Yeah, and self care can also come in the form of setting those boundaries, right, and letting people know what you need and how they can help you and being clear in your communication. Because if you feel like you don’t have time, I’m sure there’s a way where you can get 10 minutes a day to do something for yourself. It’s just as a matter of being communicative with your partner, or allowing yourself to take those 10 minutes to go take a shower or to lock the door in the bathroom. So you can have a deep breath and maybe paint your nails or whatever it is that makes you feel good. But I think it really just comes down to to find that communication and not thinking that you have to be everything to everyone and do everything to everyone, and knowing that it’s okay to step away from your baby, which is hard for a lot of moms, they feel like they shouldn’t have to, or they shouldn’t want to, but we all need to.
Nedra Glover Tawwab 50:16
You know, I think we have to do some work around not shaming mothers for engaging in self care. Because this there is this idea that you can’t be a parent. And I remember when I was pregnant with my first daughter, someone saw me looking at Pinterest, and they said, ‘Oh, you better get that out the way because when you have a baby, you won’t have any time for that.’ And I thought wow, like I won’t have any time for like Pinterest or getting my nails done or you know, just all these messages you receive about you will need to let yourself go or you should not practice self care, that is not being a mother. There are a lot of messages that women receive around that idea that this is a part of parenthood. And it’s not.
Stephanie Greunke 51:01
Yeah, that’s a dangerous message to be to be sending that you have to give up everything if you want to be a mom, because you can still be an employee, you can still do the things that make you happy. And really, it’s important too, if that’s what makes you feel fulfilled. I hate that that message is out there that it’s something we should shame, because self care is essential. It’s nurturing ourselves, it’s taking care of ourselves. And I don’t understand how that could be a bad thing. So I think when it comes to feeling like we need to do it all and be it all, it really comes down to the fact that we need to be more realistic with what we can get done every day. And I think often as moms, we have unrealistic expectations of what can get done every day. I remember having a newborn and being excited if I had dinner on the table that day, or if I got laundry done, and I remembered to switch it from the washer to the dryer, that was a win for me. So how do you approach this? How do you help moms realize that, no, even if they didn’t nothing but hung out with their baby and fed their baby and played with their baby, that that’s still a huge feat and it’s something to be proud of.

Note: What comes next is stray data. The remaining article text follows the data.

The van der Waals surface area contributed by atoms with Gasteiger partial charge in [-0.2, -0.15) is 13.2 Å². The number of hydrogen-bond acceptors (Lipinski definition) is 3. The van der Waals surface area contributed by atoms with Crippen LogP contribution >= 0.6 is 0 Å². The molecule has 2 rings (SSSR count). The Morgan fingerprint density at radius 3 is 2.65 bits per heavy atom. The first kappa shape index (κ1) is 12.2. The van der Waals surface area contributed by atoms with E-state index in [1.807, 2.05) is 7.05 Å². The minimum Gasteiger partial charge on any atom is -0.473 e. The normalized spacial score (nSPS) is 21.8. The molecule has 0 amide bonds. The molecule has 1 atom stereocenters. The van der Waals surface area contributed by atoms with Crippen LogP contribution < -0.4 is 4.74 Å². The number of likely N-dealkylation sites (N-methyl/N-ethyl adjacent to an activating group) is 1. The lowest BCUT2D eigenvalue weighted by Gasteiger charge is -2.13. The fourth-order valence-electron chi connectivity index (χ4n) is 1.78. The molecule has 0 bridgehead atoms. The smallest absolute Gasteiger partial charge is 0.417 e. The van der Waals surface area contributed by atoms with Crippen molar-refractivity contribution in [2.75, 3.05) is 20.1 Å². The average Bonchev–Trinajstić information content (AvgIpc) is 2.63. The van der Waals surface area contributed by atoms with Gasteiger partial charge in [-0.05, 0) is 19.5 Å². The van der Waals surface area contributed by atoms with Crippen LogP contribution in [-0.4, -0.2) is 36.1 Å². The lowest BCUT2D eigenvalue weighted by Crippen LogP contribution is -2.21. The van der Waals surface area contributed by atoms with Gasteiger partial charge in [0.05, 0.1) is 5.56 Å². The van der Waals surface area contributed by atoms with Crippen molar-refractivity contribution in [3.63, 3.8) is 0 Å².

Nedra Glover Tawwab 52:16
Mm hmm. I’m always shocked by single moms who tried to do the exact same thing that their counterparts from two parent homes do. And they had an expectation that they should do all of those things to the same intensity. And we have to work really hard around reset and those expectations because they’re often unreasonable – it’s not possible for you to take your kids to sports, dance class, cook dinner, you know, all of those things are not possible. So let’s talk about the things that you can do and the things you can get support around. But we have to readjust those expectations. Because we feel like this is parenting and we’re defining our idea of parenting based on what everybody else is doing, and not actually what we can do.
Stephanie Greunke 53:08
Yeah, it’s very true. And you talked about single parents, and also I’m a part of the military community, too. So there’s a lot of moms that have partners, but they’re deployed for months on end, or they’re gone very frequently, or even moms that I talked to you that their partners travel a lot for work. I always kind of laugh when my when my partner is gone for a while, I’m like let the house be messy, like, let’s choose more healthy convenience foods, let’s not worry about taking a shower every day. It’s almost like survival mode at that point, and that’s only a week. And so kind of just realizing that nobody’s doing it all. And yeah, we should be more realistic with our expectations, because we’re never going to be perfect with things and it’s it’s completely okay to leave the dishes in the sink for a few nights and take that longer shower or be on the floor with your kids or the dishes can wait. And I’m glad you brought that up.
Nedra Glover Tawwab 54:08
Yes, yes, I think those expectations we have fully, we have to think about the things that we are actually able to do. And not all of the things that we want to do, because every time you try to fill all those obligations, you will be burnt out and upset.
Stephanie Greunke 54:24
Yeah, that’s so true. And then being realistic where, if it’s not getting done, but it’s important to you, like with cleaning, maybe that’s the time where you see if you can budget for help with cleaning your house, or maybe that’s the point where you realize, okay, I need to have pulled my partner in with this discussion and they need to help out more, or whatever it is. Some moms that I work with, they will do a kid swap. And so for a couple hours a week, their friend will take the kids and then for a couple hours a week will take their friends, kids, and that’s their time that they can clean. So there’s a lot of options that are out there. I think it’s just being creative and being realistic with what life is and how, how much work it is to live. I mean, there’s so much that’s always going on. And you know, every season is so different with the needs that are presented to us.
Nedra Glover Tawwab 55:16